English version

anchor in Television & radio topic

From Longman Dictionary of Contemporary Englishanchoran‧chor1 /ˈæŋkə $ -ər/ noun [countable]  1 anchor.jpg TTWa piece of heavy metal that is lowered to the bottom of the sea, a lake etc to prevent a ship or boat movingat anchor The ship was at anchor. We dropped anchor a few yards offshore. The next morning, they weighed anchor (=lifted the anchor) and began to move south again.2 especially American EnglishAMT someone who reads the news on TV and introduces news reports syn newsreader British English Dan Rather, anchor of the CBC Evening News3 HELPsomeone or something that provides a feeling of support and safety Dad was the anchor of the family.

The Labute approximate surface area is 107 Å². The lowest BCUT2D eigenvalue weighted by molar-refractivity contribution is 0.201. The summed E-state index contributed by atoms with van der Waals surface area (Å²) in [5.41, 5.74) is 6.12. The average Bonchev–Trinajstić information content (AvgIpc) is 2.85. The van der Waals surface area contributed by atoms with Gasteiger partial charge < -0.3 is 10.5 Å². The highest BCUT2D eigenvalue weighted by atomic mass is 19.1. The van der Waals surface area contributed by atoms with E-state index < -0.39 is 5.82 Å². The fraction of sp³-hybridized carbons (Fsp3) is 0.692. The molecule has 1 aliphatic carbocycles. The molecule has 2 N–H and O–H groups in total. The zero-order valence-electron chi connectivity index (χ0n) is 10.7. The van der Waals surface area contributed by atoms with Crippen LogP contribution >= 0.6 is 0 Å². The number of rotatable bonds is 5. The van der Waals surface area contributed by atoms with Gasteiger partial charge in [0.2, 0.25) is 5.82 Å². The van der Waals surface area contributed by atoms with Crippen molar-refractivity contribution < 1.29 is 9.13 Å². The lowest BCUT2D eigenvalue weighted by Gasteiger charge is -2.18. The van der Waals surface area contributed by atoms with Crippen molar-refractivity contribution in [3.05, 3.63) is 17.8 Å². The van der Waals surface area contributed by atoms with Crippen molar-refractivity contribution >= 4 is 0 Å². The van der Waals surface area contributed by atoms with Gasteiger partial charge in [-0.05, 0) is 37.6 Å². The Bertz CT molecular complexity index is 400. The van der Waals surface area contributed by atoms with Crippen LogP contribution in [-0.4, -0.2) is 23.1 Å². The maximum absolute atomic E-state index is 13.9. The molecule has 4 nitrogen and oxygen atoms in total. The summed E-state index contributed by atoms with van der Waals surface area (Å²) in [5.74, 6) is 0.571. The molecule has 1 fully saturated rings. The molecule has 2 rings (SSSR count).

Examples from the Corpus
anchorHe was martyred when thrown into the Black Sea with an anchor tied to him.We dropped anchor a few yards offshore.Neither parliament nor the law was open, though these provided both soaring fame and a practical anchor for similarly gifted men.His one serious anchor was the friendship with Madame Phan.These ancient trees are a spiritual anchor that our culture needs to hold on to.The weather segments also give the anchors a chance to banter with the weather people and lighten the proceedings.Finally on the fourth day one of the anchor ropes sheered through and we lost that anchor to the gale.As she waited, she began to study the anchor cables around her.He was the anchor for the BBC's nine o'clock news for over 10 years.The anchors are usually linked by sundry cords and tapes of varying age and wear.weighed anchorWe weighed anchor next morning and sailed down the fiord on a calm sea.